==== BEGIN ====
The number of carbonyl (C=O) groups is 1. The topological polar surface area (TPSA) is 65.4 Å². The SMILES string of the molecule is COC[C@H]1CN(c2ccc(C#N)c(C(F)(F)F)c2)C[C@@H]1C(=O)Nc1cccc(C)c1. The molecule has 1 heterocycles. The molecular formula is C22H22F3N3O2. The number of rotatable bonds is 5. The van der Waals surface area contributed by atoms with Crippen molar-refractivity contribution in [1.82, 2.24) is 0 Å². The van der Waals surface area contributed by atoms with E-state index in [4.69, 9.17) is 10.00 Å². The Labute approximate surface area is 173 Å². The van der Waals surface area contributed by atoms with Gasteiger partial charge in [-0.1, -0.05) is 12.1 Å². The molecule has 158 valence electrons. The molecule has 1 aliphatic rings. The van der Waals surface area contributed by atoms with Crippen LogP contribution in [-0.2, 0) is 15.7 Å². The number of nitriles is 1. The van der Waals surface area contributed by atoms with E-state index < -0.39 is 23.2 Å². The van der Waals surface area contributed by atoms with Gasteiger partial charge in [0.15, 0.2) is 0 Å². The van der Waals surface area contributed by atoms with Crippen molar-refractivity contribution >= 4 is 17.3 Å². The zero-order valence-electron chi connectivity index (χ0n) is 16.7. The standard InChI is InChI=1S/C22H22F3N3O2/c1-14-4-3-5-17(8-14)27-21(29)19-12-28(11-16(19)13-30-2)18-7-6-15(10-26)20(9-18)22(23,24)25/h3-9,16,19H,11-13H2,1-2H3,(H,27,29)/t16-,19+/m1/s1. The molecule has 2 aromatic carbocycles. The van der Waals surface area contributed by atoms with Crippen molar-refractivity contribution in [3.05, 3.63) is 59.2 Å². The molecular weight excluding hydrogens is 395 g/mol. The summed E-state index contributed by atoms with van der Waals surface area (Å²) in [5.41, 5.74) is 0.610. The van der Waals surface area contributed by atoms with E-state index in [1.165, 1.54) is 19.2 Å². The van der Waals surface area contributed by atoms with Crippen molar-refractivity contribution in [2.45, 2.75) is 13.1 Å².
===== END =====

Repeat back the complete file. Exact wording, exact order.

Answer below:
The number of carbonyl (C=O) groups is 1. The topological polar surface area (TPSA) is 65.4 Å². The SMILES string of the molecule is COC[C@H]1CN(c2ccc(C#N)c(C(F)(F)F)c2)C[C@@H]1C(=O)Nc1cccc(C)c1. The molecule has 1 heterocycles. The molecular formula is C22H22F3N3O2. The number of rotatable bonds is 5. The van der Waals surface area contributed by atoms with Crippen molar-refractivity contribution in [1.82, 2.24) is 0 Å². The van der Waals surface area contributed by atoms with E-state index in [4.69, 9.17) is 10.00 Å². The Labute approximate surface area is 173 Å². The van der Waals surface area contributed by atoms with Gasteiger partial charge in [-0.1, -0.05) is 12.1 Å². The molecule has 158 valence electrons. The molecule has 1 aliphatic rings. The van der Waals surface area contributed by atoms with Crippen LogP contribution in [-0.2, 0) is 15.7 Å². The number of nitriles is 1. The van der Waals surface area contributed by atoms with E-state index < -0.39 is 23.2 Å². The van der Waals surface area contributed by atoms with Gasteiger partial charge in [0.15, 0.2) is 0 Å². The van der Waals surface area contributed by atoms with Crippen molar-refractivity contribution >= 4 is 17.3 Å². The zero-order valence-electron chi connectivity index (χ0n) is 16.7. The standard InChI is InChI=1S/C22H22F3N3O2/c1-14-4-3-5-17(8-14)27-21(29)19-12-28(11-16(19)13-30-2)18-7-6-15(10-26)20(9-18)22(23,24)25/h3-9,16,19H,11-13H2,1-2H3,(H,27,29)/t16-,19+/m1/s1. The molecule has 2 aromatic carbocycles. The van der Waals surface area contributed by atoms with Crippen molar-refractivity contribution in [3.05, 3.63) is 59.2 Å². The molecular weight excluding hydrogens is 395 g/mol. The summed E-state index contributed by atoms with van der Waals surface area (Å²) in [5.41, 5.74) is 0.610. The van der Waals surface area contributed by atoms with E-state index in [1.165, 1.54) is 19.2 Å². The van der Waals surface area contributed by atoms with Crippen molar-refractivity contribution in [2.45, 2.75) is 13.1 Å².